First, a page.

The type of care you receive might include the following:

  • Medication to help with withdrawal symptoms
  • Frequent medical visits or check-ins
  • Blood pressure and heart rate monitoring
  • Proper nutrition to help ease your alcohol detox

The Woods at Parkside has educated staff members, including physicians, nurse practitioners, registered nurses, licensed mental health therapists, licensed chemical dependency therapists, and recreational therapists to help you with alcohol cessation. While you’re here, you also have access to some perks included in our alcohol detox treatment program, such as:

  • Client intake evaluation
  • Personalized assessment
  • Overall physical health evaluation
  • Individualized detox program
  • Dietary planning
  • Individual and group therapy
  • Organized physical activity

If you are struggling with severe alcoholism, our inpatient treatment program might be the best course of action for you. When you stay at a rehab facility 24/7, it’s considered inpatient treatment. This type of rehab is also known as residential care and can last as long as 45 days. However, the length of your stay will depend on your particular needs.

Dual Diagnosis Treatment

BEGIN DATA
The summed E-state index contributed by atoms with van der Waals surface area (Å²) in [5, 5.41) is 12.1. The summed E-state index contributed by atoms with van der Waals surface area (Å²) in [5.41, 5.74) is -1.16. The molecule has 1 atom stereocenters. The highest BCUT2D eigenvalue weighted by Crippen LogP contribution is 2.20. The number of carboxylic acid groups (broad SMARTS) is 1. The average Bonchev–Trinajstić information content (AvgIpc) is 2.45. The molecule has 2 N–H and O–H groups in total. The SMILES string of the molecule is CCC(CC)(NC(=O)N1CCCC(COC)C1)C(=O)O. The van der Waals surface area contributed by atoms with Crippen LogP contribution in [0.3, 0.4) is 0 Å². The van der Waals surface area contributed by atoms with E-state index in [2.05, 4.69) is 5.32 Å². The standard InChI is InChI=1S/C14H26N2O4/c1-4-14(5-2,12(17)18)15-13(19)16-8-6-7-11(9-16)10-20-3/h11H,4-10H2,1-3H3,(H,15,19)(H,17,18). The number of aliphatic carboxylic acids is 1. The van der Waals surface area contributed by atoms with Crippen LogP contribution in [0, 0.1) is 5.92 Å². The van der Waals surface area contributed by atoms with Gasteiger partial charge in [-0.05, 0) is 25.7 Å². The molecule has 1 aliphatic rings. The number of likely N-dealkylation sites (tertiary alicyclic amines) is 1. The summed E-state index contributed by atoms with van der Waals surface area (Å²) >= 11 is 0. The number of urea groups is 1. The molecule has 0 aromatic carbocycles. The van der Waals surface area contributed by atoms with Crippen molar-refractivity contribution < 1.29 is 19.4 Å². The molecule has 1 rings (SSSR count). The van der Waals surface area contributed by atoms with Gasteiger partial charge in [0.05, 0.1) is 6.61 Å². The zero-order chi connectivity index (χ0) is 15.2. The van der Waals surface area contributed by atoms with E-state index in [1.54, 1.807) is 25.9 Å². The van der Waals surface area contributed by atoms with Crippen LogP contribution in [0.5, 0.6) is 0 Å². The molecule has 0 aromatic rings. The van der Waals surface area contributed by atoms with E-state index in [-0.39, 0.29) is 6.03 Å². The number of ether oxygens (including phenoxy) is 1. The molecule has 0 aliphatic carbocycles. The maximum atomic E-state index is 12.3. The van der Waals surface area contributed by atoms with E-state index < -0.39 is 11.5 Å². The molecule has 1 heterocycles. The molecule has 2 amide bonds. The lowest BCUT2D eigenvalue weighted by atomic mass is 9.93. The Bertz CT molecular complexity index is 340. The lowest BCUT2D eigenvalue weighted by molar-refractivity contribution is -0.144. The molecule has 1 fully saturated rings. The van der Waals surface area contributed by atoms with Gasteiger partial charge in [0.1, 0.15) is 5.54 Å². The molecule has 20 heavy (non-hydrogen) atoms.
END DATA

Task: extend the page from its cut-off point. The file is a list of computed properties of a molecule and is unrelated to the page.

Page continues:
A patient with a substance use disorder and an underlying mental health disorder can participate in our dual diagnosis residential program. The Woods at Parkside provides specialized care for individuals suffering from alcohol cessation as well as mental health conditions. Our doctors and nurses work with you to treat any undiagnosed or misdiagnosed mental illnesses that might hinder you from having a full recovery.

The right combination of medication and therapy can modify your behavior and old ways of thinking, so that you don’t fall prey to negative coping mechanisms again. Treating co-occurring mental health issues at our facility helps patients find balance and lead a mentally and physically healthier life.

Are you ready to try alcohol cessation and take the first steps to recovery? If so, contact our friendly admissions experts at The Woods at Parkside today by calling 419-452-4818 or filling out our confidential contact form. Because no matter what stage of recovery you’re in, we’re ready to help you quit drinking for good.

The post Alcohol Cessation: What You Can Expect from Detoxing appeared first on The Woods At Parkside.